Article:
YOU ARE HERE: LAT HomeCollections

LIFE AT THE TOP OF THE WHITMONT LEAGUE . . . : Dave Newell: The 'Tough Buckaroo' of Bell Gardens

September 10, 1987|DICK WAGNER | Times Staff Writer

On a late-summer morning, Dave Newell faced his team on the Bell Gardens High School football field. The players, standing at parade rest before this former Marine lieutenant, wore helmets--Newell calls them war bonnets--while Newell wore a straw hat to protect his forehead from the sun.

"It's not hot," Newell told his players.

His T-shirt clung to his powerful back. The brown arms of his maroon-jerseyed players glistened, and the field itself--marked with dew-dampened weeds and slightly curvy yard lines of lime--seemed to sweat.

"Look at those snow-capped mountains," Newell said. The view, though, held only towering electrical transformers and smog. "Can't be a better place to be than right here, right?"


Convinced, the players went out in front of the dusty grandstand that is filled for every game and started practicing toward their goal of repeating as Whitmont League champions.

Newell participated in the drills by popping his quarterbacks on the head with a blocking pad as if he were a defensive lineman.

"If I yell or swear at them or kick them in the ass, it's because I love them," he said later.

Starting his 11th season as head coach at Bell Gardens High, Newell, 41, uses military methods to mold winning players from unexceptional athletes from one of the most financially-deprived areas in the nation.

The Lancers, who were 10-1 last year, have made the CIF Southern Section playoffs every year since 1978. Newell has turned what was once a defeatist attitude at the school into a 10-year 82-30-3 record.

Having once led combat patrols in Vietnam, Newell sees himself at Friday night games as leading troops into battle. His passionate speeches bring tears--then fire--to his players' eyes.

"(The military approach) works," Newell said. "People like to have limits and the feeling that there's control."

In the mid-1970s, Newell said, "You had to make (players) fear you to respect you. Now that they respect you, you don't have to be so ornery. I've probably mellowed a little. Throwing 'em up against a wall is not as necessary anymore."

Ed Rifalato, who is among the Lancer assistant coaches credited by Newell with much of the team's success, played for Newell in 1979-80.

"He was intimidating then because we knew he just came out of the war," Rifalato said. "He looked like the kind of guy who'd deck you. He's still tough as nails. Everybody is intimidated by him. I still am. But I think he tries not to blow his top now."

Out on the practice field, Newell raged at players who made mistakes as mercilessly as a drill instructor would rage at recruits.

The Lancers have achieved success despite the lack of any of the imposing 6-feet-4 or taller players that large universities look for.

"I haven't had a kid get a major-college scholarship since I've been here," Newell said. "These are above average high school players who are motivated to be good. A lot of them are over-achievers. They're tough kids; we won't be out-hit."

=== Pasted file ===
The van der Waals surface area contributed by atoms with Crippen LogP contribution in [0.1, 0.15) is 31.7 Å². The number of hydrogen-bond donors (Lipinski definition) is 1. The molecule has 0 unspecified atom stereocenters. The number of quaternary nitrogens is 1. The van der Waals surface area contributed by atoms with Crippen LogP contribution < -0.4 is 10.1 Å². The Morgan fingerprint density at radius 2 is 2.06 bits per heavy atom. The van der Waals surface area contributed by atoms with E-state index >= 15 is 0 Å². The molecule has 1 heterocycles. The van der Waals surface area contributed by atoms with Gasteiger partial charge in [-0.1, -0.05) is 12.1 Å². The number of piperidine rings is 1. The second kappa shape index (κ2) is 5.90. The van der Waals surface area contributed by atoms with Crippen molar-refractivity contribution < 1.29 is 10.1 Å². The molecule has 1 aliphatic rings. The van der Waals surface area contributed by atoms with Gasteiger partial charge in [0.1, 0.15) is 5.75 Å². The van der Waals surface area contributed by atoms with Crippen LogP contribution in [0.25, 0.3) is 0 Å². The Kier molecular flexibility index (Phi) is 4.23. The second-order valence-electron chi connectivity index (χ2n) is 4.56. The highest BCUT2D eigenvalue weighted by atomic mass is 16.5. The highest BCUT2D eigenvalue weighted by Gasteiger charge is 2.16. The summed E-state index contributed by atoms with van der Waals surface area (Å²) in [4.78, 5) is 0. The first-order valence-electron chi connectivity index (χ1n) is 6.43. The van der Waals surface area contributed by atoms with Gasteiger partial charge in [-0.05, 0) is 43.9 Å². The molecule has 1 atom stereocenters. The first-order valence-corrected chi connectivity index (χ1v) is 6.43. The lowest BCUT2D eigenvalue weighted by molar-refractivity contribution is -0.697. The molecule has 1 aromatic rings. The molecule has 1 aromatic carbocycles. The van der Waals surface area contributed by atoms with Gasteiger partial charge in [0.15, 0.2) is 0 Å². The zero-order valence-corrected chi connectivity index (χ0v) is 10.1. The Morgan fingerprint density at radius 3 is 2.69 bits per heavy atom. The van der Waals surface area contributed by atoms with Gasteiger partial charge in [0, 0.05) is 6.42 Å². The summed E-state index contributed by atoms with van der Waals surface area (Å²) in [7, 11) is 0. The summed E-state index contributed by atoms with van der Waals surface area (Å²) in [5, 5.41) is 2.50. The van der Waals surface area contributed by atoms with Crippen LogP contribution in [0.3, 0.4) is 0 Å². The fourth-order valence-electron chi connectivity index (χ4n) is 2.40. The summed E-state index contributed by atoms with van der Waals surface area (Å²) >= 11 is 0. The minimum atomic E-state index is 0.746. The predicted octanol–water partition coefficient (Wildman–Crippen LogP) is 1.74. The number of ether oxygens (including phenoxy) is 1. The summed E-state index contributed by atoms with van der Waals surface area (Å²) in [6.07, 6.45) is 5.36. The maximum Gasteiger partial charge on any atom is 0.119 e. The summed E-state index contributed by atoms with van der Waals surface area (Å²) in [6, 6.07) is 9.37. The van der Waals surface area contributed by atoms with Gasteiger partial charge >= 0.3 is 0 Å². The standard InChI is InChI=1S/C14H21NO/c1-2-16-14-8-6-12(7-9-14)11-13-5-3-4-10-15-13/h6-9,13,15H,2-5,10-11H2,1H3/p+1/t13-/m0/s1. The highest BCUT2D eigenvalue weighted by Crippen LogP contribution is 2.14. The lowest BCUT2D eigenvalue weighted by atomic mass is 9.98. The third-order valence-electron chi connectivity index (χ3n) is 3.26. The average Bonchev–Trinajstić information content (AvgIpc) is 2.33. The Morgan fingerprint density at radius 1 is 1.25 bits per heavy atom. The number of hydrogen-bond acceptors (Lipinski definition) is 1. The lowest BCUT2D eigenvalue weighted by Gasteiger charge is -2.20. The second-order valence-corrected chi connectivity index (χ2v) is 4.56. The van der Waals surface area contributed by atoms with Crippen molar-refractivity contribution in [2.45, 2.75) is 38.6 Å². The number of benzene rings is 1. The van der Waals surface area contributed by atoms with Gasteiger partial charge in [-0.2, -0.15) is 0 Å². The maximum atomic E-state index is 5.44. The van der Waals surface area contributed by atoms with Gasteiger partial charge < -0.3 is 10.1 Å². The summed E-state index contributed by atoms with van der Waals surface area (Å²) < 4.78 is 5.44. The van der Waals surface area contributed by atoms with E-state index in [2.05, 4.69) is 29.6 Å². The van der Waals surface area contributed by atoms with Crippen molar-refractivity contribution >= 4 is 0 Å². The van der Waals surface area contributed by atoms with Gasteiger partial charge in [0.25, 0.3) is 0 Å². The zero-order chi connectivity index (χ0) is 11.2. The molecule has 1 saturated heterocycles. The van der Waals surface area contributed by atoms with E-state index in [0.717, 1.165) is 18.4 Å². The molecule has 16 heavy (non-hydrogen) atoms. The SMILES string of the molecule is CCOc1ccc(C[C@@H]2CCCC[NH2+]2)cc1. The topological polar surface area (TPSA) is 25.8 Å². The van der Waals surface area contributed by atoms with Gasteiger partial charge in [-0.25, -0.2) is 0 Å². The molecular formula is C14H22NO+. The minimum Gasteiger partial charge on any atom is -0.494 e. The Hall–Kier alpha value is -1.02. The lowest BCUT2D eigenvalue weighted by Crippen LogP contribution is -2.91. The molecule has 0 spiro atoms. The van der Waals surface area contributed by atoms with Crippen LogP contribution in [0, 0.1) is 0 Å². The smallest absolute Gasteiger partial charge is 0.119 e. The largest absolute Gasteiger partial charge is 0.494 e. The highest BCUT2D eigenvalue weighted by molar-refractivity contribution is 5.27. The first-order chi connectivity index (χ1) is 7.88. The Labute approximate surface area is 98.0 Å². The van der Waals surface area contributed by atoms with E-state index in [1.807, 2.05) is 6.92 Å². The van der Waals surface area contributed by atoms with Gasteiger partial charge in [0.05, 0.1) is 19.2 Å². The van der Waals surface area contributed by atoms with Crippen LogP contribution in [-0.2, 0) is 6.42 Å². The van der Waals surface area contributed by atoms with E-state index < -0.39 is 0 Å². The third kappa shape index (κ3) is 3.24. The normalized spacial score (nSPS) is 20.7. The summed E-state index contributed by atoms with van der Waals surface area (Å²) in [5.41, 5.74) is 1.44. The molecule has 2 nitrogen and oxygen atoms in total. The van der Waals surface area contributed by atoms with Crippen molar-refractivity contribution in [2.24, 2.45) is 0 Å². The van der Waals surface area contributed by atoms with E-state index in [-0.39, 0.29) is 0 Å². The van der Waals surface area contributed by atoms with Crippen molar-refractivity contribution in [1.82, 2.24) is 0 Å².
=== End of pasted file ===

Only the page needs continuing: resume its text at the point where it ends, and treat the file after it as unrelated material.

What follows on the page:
Newell never expected to stay at the school this long.

"This is where I was going to start," he said. "I was going to coach in pros and college. I've been here 15 years. I guess I don't want to leave. Every year I say, 'I can't leave these guys.' "

Newell is well acquainted with the perils of growing up in Bell Gardens.

"These kids have unbelievable problems," Newell said. "The lack of proper food. Sometimes no food. The parents move and the kid doesn't want to, so he stays in town and we have to figure out how to feed him."

One of the biggest problems, Newell said, is teen-age sex. "We teach abstinence," he said.

On the 30-yard line was a discarded box that had contained Embrace Her condoms.

"They don't always listen to me, either," Newell said with a smile.

He starts practices by reading a Bible verse. "If you can get them spiritually aware, that will solve a lot of the problems," he said.

Three-year starting tackle Rudy Torres, Newell proudly points out, has a 3.0 grade-point average and is president of the Fellowship of Christian Athletes.

Torres said each day under Newell is "like being in a war zone."

"He wants us to be winners," Torres said. "He expects us to look up to our superiors and don't talk back. He's a real tough buckaroo. Next to my parents, I respect him the most."

After practice, Newell announced: "We're going to hit the ol' weight room; that's like our second home."


In stocking feet, the players invaded the weight room. Clanking barbells were hoisted for a frenzied half-hour. Inspired by an Elton John song and commanded by Newell's whistle, the Lancers strained, shouted and worked to get tougher.

They moved from the weight room into the swimming pool where they ran in shallow water to strengthen their legs. The atmosphere became more relaxed. Rifilato pushed Newell into the pool. The cheering players splashed Newell.

"You've got to have some fun," Newell said while changing clothes. "Football's too hard.

Los Angeles Times Articles